John’s Believe It Or Not… May 11th

John Fioravanti Stands at the front of his classroom in 2006

It’s Therapeutic Thursday! Did you know…

*1984 – Parliament passes a bill creating the Canadian Security Intelligence Service (CSIS). (The Canadian Security Intelligence Service (CSIS) is Canada’s primary national intelligence service. It is responsible for collecting, analyzing, reporting and disseminating intelligence on threats to Canada’s national security, and conducting operations, covert and overt, within Canada and abroad. It also reports to and advises the government of Canada on national security issues and situations that threaten the security of the nation. Its headquarters is located in Ottawa, Ontario, in a purpose-built facility completed in 1995. CSIS is responsible to Parliament through the Minister of Public Safety but is also overseen by the Federal Court and the Security Intelligence Review Committee.)

Canadian Security Intelligence Service logo
Courtesy of Warrior Publications – WordPress.com

* 1960 1st contraceptive pill is made available for sale (But 55 years ago today, June 23, 1960, marks the day when the birth control pill was first available for purchase in the U.S. for contraceptive purposes. Previously, the Food and Drug Administration had approved hormone pills to treat menstrual disorders, such as irregular periods or PMS. But in May of 1960, the FDA had cleared Enovid, the trade name of an oral contraceptive by G.D. Searle and Company, and by June 23, “the Pill” — as oral contraceptives would soon be commonly known — was on the market. And it was exactly what women had been waiting for. Because of the country’s squeamishness over birth control — anti-obscenity laws had prohibited even doctors from discussing contraceptives in the early 20th century — women had long been resorting to other, often unreliable and sometimes dangerous, methods to prevent pregnancy. Access to a dependable, safe form of birth control offered women a freedom that was previously unknown. In spite of the initial cost of the Pill, 400,000 women saw their doctors about getting a prescription that first year — even though $10 in 1960 was the equivalent, with inflation, of nearly $80 today. By 1963, after the price had dropped, the number of women had risen to 2.3 million.)

Woman Holding Birth Control Pills
Courtesy of Make a Little Difference – WordPress.com

* 1947 B.F. Goodrich Co. announces the development of tubeless tire. (On this day in 1947, the B.F. Goodrich Company of Akron, Ohio, announces it has developed a tubeless tire, a technological innovation that would make automobiles safer and more efficient. Pneumatic tires–or tires filled with pressurized air–were used on motor vehicles beginning in the late 1800s, when the French rubber manufacturer Michelin & Cie became the first company to develop them. For the first 60 years of their use, pneumatic tires generally relied on an inner tube containing the compressed air and an outer casing that protected the tube and provided traction. The disadvantage of this design was that if the inner tube failed–which was always a risk due to excess heat generated by friction between the tube and the tire wall–the tire would blow out immediately, causing the driver to lose control of the vehicle. The culmination of more than three years of engineering, Goodrich’s tubeless tire effectively eliminated the inner tube, trapping the pressurized air within the tire walls themselves. By reinforcing those walls, the company claimed, they were able to combine the puncture-sealing features of inner tubes with an improved ease of riding, high resistance to bruising and superior retention of air pressure. While Goodrich awaited approval from the U.S. Patent Office, the tubeless tires underwent high-speed road testing, were put in service on a fleet of taxis and were used by Ohio state police cars and a number of privately owned passenger cars.)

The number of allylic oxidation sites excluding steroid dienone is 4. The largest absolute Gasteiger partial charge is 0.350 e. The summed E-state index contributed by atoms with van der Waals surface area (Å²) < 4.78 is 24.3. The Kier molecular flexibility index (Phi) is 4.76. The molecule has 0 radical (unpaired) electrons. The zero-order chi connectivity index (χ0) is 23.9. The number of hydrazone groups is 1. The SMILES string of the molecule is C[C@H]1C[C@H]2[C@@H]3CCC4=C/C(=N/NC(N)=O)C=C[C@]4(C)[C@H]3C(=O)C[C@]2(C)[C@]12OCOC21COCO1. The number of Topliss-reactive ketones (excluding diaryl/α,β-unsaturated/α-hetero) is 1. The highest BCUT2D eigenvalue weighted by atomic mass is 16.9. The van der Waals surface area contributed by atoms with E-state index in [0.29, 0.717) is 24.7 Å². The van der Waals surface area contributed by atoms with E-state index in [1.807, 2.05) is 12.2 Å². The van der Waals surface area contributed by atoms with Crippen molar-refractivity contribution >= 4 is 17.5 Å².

B.F. Goodrich logo
Courtesy of History Things

* 1812 British Prime Minister Perceval assassinated. (In London, Spencer Perceval, prime minister of Britain since 1809, is shot to death by demented businessman John Bellingham in the lobby of the House of Commons. Bellingham, who was inflamed by his failure to obtain government compensation for war debts incurred in Russia, gave himself up immediately. Spencer Perceval had a profitable law practice before entering the House of Commons as a Tory in 1796. Industrious and organized, he successively held the senior cabinet posts of solicitor general and attorney general beginning in 1801. In 1807, he became chancellor of the exchequer, a post he continued to hold after becoming prime minister in 1809. As prime minister, Perceval faced a financial crisis in Britain brought on by the country’s extended involvement in the costly Napoleonic Wars. He also made political enemies through his opposition to the regency of the Prince of Wales, who later became King George IV. Nevertheless, the general situation was improving when he was assassinated on May 11, 1812. His assassin, though deemed insane, was executed one week later.)